THE BETTER WAY?

I spend lots of time trying to figure out a better way to keep doing what I am doing. I want  time off. Play a few video games. Hang loose. Part of the problem is the intensity of these past few months of politics. The nightmare of finding myself living in a world that goes against everything I imagined my world could be. But also, I’m tired. Mentally and physically. It’s not just my brain that needs time off. My body wants one, too.

I love writing and photography. I don’t have this site because someone shoved a gun in my back. Writing for me is more than fun. It’s how I express myself to a wider world. It’s healthier for me to write than brood and obsess. Healthier for me, healthier for the people around me.

Pictures — a whole other story — are wonderful — and they eat time. Taking the pictures, then spending hours editing graphics is all visual. Mental yoga. Colors. Textures. Not unlike a video game, it’s mind-fully mindless — and there’s a lot of it. Garry and I together often shoot three or four hundred pictures in a couple of hours on a sunny afternoon. Following a shoot, there are many hours of processing to come. It takes time.

How I can fit all this stuff into my life? I don’t want to give up anything, but I’m getting pounded by time. There are only so many hours in a day. Last night, for the first time in years, I had a “work anxiety” dream. I was supposed to be covering a story in (I think) Ireland. I had the address and a car. I remember saying “No problem, I’ve got this covered.”

Except I never got to the story. I found myself driving on the wrong side of the road with traffic coming towards me. I couldn’t see an exit and wasn’t sure how I got there. Ah, the perils of wrong-side-of-the-road driving for an American! Later, with the help of a friendly stranger, I made my way back to the hotel where I was staying, but couldn’t find stairs. Finally, I did, but everyone was furious with me with not covering the story — and apparently, failing to call home. Which, if I had a cell phone, I might have done. The dream omitted cell phones.

I have always said the fate of nations would be greatly changed if, in the past, everyone had a cell phone.

I woke up realizing I had to find a better way to do my life. What I really want is more time. At least 28 hours per day. That would fix everything. Unfortunately, I don’t have a way to slow time. If I did, I would also have a machine to save the world and make me a billionaire. Lacking the “Time-Slow-Craftmatic” device, I will have to stop trying to read everyone else’s posts daily.

This is the latest version of an old problem — trying to do everything. This always involves people YELLING AT ME to slow down. I get it. I do. I’m solid with the idea. It’s the implementation that is so baffling.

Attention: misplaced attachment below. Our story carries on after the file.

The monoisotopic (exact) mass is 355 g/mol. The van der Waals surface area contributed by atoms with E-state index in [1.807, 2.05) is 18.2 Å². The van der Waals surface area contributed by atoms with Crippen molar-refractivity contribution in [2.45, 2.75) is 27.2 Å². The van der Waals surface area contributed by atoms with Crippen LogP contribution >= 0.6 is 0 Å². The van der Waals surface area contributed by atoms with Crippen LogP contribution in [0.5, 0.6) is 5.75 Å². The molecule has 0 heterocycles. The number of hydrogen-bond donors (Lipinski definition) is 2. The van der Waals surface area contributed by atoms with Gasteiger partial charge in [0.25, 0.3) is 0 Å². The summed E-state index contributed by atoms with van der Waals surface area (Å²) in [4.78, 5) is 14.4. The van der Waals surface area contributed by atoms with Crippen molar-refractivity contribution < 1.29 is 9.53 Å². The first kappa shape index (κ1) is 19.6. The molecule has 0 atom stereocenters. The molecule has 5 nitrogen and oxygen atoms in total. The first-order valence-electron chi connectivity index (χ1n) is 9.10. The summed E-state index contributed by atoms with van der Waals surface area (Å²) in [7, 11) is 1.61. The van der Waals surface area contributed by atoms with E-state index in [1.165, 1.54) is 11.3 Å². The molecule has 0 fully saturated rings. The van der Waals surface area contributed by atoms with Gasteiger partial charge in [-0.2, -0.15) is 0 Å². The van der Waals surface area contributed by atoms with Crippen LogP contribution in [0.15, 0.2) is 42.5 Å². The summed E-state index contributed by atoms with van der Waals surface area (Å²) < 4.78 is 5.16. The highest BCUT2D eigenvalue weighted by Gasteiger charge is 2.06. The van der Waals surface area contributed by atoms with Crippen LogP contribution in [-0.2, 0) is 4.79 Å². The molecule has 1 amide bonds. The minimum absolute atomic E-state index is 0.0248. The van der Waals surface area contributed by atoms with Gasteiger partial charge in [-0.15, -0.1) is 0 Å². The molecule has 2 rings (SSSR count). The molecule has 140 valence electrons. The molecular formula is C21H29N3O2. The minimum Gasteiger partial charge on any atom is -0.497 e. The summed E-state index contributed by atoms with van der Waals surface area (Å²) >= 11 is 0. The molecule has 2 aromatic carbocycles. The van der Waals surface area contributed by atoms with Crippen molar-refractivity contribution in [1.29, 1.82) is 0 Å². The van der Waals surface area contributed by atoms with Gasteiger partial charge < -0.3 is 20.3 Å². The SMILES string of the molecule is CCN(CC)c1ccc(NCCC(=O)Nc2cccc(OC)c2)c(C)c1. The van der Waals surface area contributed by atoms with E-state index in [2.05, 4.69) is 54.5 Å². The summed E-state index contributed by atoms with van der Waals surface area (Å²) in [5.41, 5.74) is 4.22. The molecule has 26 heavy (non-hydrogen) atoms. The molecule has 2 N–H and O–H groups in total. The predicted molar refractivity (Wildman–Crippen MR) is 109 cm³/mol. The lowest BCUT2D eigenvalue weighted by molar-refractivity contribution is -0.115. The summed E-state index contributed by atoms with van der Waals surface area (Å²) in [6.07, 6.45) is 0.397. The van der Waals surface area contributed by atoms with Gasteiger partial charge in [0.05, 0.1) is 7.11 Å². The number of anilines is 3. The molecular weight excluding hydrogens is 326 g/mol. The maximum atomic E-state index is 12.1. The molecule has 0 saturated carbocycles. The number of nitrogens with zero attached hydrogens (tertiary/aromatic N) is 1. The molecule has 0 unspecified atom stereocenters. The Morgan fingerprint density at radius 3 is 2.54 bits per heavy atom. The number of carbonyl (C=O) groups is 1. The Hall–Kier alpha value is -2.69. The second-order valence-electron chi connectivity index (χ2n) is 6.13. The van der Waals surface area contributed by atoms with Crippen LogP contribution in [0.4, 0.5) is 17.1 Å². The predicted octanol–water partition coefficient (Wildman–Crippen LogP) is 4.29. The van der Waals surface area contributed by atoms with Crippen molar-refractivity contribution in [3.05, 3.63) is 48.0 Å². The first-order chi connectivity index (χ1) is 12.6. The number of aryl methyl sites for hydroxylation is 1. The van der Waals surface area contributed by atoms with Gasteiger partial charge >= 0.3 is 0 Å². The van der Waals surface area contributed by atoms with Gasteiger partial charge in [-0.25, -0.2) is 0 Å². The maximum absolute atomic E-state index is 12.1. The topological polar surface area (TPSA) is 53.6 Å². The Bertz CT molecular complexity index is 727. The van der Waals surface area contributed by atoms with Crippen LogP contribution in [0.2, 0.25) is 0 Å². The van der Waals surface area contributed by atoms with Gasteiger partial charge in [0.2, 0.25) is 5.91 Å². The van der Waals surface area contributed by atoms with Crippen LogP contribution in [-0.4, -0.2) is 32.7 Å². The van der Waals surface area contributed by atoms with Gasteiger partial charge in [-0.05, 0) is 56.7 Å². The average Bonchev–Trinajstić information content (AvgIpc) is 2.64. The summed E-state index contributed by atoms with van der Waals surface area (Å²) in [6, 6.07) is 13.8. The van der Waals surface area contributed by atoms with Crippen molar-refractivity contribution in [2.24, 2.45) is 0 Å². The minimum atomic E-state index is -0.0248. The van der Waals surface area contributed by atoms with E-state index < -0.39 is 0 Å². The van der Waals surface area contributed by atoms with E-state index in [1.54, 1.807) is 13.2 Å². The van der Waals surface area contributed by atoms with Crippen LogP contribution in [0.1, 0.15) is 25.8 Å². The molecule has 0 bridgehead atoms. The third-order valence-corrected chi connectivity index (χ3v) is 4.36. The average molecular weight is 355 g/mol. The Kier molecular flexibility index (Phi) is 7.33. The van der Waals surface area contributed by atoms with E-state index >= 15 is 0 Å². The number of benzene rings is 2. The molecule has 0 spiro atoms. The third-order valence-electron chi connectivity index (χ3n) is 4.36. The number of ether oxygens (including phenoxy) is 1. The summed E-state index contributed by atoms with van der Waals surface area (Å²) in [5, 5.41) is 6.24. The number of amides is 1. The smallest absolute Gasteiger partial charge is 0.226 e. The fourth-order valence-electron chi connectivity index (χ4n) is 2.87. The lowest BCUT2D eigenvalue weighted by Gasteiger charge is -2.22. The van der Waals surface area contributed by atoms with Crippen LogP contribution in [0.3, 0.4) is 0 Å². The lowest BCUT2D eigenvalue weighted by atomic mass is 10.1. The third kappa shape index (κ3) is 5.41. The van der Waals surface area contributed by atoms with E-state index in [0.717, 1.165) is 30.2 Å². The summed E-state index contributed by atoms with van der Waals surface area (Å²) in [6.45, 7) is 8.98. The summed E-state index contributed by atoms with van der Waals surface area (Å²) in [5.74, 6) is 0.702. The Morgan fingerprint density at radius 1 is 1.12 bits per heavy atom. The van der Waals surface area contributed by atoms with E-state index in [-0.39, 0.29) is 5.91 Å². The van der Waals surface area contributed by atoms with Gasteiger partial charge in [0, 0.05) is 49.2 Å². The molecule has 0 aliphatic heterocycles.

Meanwhile, If I’m not at your site everyday, forgive me. I’m not forgetting you, just trying to find my way to retirement. Because retirement is beginning to feel too much like work — without a check.

If you are building that machine? I’d like to Beta test it for you.

POND IN NORTHBRIDGE – SWANS IN MAY

It was just seven in the morning and there was a roaring in my backyard. I looked out to see the turf people spraying for ants and crawlies — and hopefully not damaging anything else. It’s pretty hard to spray for one pest without harming another, but with the influx of Gypsy Moth caterpillars, we don’t have a choice. If we don’t take care of them, they will definitely, without question, take care of us.

If you look carefully, you can see the nested swan on the opposite shore

Today is a dark gray day with torrential rains predicted for later in the day … as much as five inches (or more) rain this afternoon and tomorrow. The floods that hit the rest of the country have arrived. I hope our drains, sump, and pump can handle the water.

Thursday was beautiful. Sunny and bright. The trees were blooming and buds were bursting or just about ready to do so. We grabbed cameras and went out. I had wanted to go to Manchaug, but I have temporarily forgotten how to get there. Instead, we wound up by the pond in Northbridge. There were swans. Two big ones, a mated pair.

I could see the nest. Unfortunately, I didn’t have a camera with a super long lens, so I could only shoot it from a distance. Garry got a ton of pictures too and I’ll put them up in a separate post.

I always forget to bring food for the swans. They must get fed by people. With a bit of food I think they would happily come home with us. You can never call a swan “friendly.” They aren’t really friendly beasts, but they can get pretty chummy if they think there’s a snack available. Not surprisingly, this behavior is familiar to us. We know begging when we see it, whether doggy or orange beak.